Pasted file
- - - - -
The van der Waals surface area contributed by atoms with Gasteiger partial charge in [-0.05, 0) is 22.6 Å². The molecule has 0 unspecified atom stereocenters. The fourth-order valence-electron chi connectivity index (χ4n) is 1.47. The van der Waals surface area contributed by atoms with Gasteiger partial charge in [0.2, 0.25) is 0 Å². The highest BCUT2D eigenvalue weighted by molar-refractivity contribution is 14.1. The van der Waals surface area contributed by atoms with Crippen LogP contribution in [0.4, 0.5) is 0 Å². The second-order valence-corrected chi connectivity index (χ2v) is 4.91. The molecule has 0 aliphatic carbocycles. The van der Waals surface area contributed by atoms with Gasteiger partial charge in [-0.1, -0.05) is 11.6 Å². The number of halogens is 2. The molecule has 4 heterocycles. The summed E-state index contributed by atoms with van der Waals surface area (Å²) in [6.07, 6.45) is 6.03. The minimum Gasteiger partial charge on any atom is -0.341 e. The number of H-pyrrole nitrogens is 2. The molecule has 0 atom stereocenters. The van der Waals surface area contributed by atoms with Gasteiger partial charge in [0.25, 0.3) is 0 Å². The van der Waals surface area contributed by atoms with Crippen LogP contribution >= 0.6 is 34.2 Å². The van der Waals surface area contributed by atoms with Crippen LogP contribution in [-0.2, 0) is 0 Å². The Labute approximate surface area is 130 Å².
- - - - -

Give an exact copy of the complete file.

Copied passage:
The van der Waals surface area contributed by atoms with Gasteiger partial charge in [-0.05, 0) is 22.6 Å². The molecule has 0 unspecified atom stereocenters. The fourth-order valence-electron chi connectivity index (χ4n) is 1.47. The van der Waals surface area contributed by atoms with Gasteiger partial charge in [0.2, 0.25) is 0 Å². The highest BCUT2D eigenvalue weighted by molar-refractivity contribution is 14.1. The van der Waals surface area contributed by atoms with Crippen LogP contribution in [0.4, 0.5) is 0 Å². The second-order valence-corrected chi connectivity index (χ2v) is 4.91. The molecule has 0 aliphatic carbocycles. The van der Waals surface area contributed by atoms with Gasteiger partial charge in [-0.1, -0.05) is 11.6 Å². The number of halogens is 2. The molecule has 4 heterocycles. The summed E-state index contributed by atoms with van der Waals surface area (Å²) in [6.07, 6.45) is 6.03. The minimum Gasteiger partial charge on any atom is -0.341 e. The number of H-pyrrole nitrogens is 2. The molecule has 0 atom stereocenters. The van der Waals surface area contributed by atoms with Gasteiger partial charge in [0.25, 0.3) is 0 Å². The van der Waals surface area contributed by atoms with Crippen LogP contribution >= 0.6 is 34.2 Å². The van der Waals surface area contributed by atoms with Crippen LogP contribution in [-0.2, 0) is 0 Å². The Labute approximate surface area is 130 Å².